Glen Spielmans, PhD
Associate professor of psychology, Metropolitan State University, St. Paul, MN
Glen Spielmans, PhD, has disclosed that he has no relevant financial or other interests in any commercial companies pertaining to this educational activity.
Short Description: Genes Plus Environment in Psychiatry: View Positive Studies Skeptically
Common sense dictates that genetic predispositions probably interact with life stressors to influence our mental health. Plenty of research has been published to evaluate whether this is actually true, but findings have been mixed. The first widely reported positive study, for instance, found that patients who had short alleles (versions) of the serotonin transporter gene (5-HTTLPR) were more likely to suffer depression in response to stressful life events than patients with normal alleles (Caspi A et al, Science 2003;301:386–389).
In response to this intriguing finding, a slew of studies tried to replicate this result. One meta-analysis of 14 direct replication studies found no significant link between 5-HTTLPR variation and depressive response to stressors (Risch N et al, JAMA 2009;301:2462–2471). But a later meta-analysis cast a wider net, including several indirect replications which used somewhat different measures of stress (such as hip fractures and heart disease) and depression—and it found a strong association between 5-HTTLPR variation, stress and depression (Karg K et al, Arch Gen Psychiatry 2011;68:444–454).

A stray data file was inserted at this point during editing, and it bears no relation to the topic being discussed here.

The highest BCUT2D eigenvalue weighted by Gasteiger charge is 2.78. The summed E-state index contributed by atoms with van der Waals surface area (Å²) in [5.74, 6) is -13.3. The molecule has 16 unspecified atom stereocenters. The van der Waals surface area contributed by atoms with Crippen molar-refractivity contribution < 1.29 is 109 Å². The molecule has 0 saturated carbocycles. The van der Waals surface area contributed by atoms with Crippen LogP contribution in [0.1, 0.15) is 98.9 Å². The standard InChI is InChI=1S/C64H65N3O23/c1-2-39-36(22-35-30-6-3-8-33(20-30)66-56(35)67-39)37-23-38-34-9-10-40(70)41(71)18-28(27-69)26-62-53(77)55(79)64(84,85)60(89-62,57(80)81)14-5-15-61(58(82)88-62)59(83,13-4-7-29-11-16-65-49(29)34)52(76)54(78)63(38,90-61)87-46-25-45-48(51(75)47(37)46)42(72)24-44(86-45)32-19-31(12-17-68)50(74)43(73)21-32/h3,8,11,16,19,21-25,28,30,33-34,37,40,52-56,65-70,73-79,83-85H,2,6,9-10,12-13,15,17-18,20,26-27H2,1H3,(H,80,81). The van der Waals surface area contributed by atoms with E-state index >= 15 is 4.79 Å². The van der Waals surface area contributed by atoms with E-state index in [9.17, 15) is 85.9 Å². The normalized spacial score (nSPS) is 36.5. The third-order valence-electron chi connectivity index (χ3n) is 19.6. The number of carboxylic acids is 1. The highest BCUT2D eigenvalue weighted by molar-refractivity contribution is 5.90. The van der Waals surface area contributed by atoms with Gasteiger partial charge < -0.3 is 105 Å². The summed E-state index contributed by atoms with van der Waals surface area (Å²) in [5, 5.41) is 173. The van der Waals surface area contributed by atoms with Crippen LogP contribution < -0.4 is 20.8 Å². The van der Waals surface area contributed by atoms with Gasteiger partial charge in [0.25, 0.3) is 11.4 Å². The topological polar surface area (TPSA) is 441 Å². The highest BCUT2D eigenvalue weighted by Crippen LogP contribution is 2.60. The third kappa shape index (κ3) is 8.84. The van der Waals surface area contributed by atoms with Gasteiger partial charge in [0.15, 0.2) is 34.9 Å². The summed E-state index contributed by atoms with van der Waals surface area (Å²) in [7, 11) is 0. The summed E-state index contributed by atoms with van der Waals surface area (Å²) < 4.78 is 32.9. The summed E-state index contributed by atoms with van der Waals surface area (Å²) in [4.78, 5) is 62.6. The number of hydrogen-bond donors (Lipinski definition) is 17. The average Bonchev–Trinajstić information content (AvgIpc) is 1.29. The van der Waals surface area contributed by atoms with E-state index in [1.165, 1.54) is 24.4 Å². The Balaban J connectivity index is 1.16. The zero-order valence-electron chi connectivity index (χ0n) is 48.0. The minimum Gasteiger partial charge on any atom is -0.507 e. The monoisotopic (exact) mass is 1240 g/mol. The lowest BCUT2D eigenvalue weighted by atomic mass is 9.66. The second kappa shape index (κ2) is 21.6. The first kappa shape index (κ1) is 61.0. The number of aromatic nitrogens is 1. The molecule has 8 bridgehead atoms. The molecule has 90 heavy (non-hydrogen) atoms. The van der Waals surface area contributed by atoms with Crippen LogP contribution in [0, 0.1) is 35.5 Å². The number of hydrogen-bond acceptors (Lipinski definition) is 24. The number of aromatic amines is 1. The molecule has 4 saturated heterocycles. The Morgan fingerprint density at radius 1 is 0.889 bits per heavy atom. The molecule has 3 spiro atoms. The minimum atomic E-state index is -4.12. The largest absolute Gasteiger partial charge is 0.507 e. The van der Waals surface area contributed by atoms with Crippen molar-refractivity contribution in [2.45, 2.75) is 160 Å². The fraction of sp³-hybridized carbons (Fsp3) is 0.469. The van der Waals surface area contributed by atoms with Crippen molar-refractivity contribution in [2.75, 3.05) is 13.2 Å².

The latest study throws a monkey wrench into not only how 5-HTTLPR combines with stress but into all gene/ environment findings in psychiatry. Researchers examined results from all 103 published studies of gene/environment interactions in psychiatry published from 2000 to 2009. They found that while a whopping 96% of original gene/environment interaction studies were positive, only 27% of replication attempts were successful.
Replication studies with larger sample sizes were unlikely to find significant results, while positive replications usually had smaller sample sizes—implying that the most reliable replications are the most likely to cast the original findings into doubt (Duncan LE et al, Am J Psychiatry 2011;168:1041–1049).
TCPR's Take: Dependable findings of gene/environment associations could eventually be helpful in both diagnosis and treatment—but we must await consistent positive replications before jumping on board.